¶ 7 D.M.'s mother was defaulted in the case for failing to participate. Her appointed attorney also withdrew from representation due to her lack of cooperation and interest in the case. The attorney was later reappointed for D.M.'s mother, but then withdrew a second time. D.M.'s mother never made any effort to participate in the case after her counsel withdrew for the second time in May 2018.
¶ 8 D.M.'s mother has four other children, none of which are in her care or custody. Both D.M. and his mother tested positive for drugs when he was born. D.M.'s mother also admitted to using drugs in the months just after D.M. was born. D.M.'s mother was diagnosed with bipolar disorder and other mental health issues and she failed to complete drug treatment or engage in mental health services. She failed to visit D.M. even though the trial court had granted her limited visitation. Throughout the proceedings, D.M. was in pre-adoptive foster care with his biological mother's cousin who wants to continue to support and care for him and adopt him.
¶ 9 In September 2018, the State filed the operative supplemental petition to terminate parental rights. As to A.M., the State alleged that he had abandoned D.M., failed to maintain a reasonable degree of interest in the child's welfare, deserted the child, and failed to make reasonable efforts to correct the conditions that led to the child's removal. The State further alleged that A.M. had evidenced an intent to forgo parental rights by failing to visit the child for over a year or communicate with the child or the caseworkers.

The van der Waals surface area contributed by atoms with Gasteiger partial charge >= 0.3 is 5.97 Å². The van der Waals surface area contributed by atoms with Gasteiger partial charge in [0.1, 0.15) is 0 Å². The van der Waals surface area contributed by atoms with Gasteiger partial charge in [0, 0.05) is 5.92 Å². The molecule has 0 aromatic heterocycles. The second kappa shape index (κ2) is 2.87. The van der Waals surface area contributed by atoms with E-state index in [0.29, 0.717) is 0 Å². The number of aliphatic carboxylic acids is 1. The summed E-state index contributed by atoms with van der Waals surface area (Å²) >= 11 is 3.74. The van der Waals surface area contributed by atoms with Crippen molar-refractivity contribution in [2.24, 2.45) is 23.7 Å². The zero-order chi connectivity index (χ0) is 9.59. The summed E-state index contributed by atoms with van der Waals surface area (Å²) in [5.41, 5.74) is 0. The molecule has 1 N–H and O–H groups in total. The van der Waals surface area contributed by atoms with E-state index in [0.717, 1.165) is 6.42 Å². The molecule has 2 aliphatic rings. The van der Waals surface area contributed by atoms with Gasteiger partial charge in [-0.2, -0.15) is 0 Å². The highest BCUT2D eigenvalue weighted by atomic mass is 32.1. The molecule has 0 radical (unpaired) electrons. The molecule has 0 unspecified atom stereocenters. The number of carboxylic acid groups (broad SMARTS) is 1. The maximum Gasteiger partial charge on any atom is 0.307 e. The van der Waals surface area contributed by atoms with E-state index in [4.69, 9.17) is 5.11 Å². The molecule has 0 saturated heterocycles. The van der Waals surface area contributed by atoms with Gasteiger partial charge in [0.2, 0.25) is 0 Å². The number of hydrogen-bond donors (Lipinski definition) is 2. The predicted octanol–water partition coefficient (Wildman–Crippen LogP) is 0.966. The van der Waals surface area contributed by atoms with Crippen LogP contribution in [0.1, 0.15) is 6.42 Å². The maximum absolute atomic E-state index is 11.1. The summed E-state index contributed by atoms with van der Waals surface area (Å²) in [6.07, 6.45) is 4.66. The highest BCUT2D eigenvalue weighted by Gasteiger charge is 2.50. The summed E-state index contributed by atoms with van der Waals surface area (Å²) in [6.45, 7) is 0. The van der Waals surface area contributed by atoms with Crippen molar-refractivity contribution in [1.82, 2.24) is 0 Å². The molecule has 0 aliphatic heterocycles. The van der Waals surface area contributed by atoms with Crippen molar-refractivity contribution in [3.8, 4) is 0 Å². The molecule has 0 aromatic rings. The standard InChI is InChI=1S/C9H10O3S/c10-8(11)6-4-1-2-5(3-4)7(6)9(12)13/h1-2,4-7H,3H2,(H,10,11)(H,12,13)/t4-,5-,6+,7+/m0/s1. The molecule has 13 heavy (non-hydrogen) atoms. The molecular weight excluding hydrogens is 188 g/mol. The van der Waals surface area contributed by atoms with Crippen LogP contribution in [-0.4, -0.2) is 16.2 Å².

¶ 10 On October 16, 2018, shortly after the State's supplemental petition to terminate parental rights was filed, the public defender's office was reappointed to represent A.M. The same day that the public defender's office was reappointed to represent A.M., the trial court also made a legal finding that A.M. “is the father of minor [D.M.].” A.M. had signed a voluntary acknowledgement of paternity. The trial court also noted at that same court appearance that D.M.'s parents “are not engaged in services or visiting with [D.M.].”
¶ 11 The case was set for a hearing for the termination of parental rights on May 22, 2019. A.M. was unable to appear because he was accompanying one of his other children to the emergency room. The parties agreed to try to resolve the case in mediation and the court entered an order to that effect. The court also set a future date for a termination of parental rights hearing in case the parties were not able to resolve the case in mediation.
¶ 12 A.M. did not appear at the scheduled mediation. The mediation session, therefore, did not occur. On July 10, 2018, the court set the case for a termination of parental rights trial to be held September 18, 2019. The case was later continued until December 17, 2019 for the trial on the issue of terminating parental rights.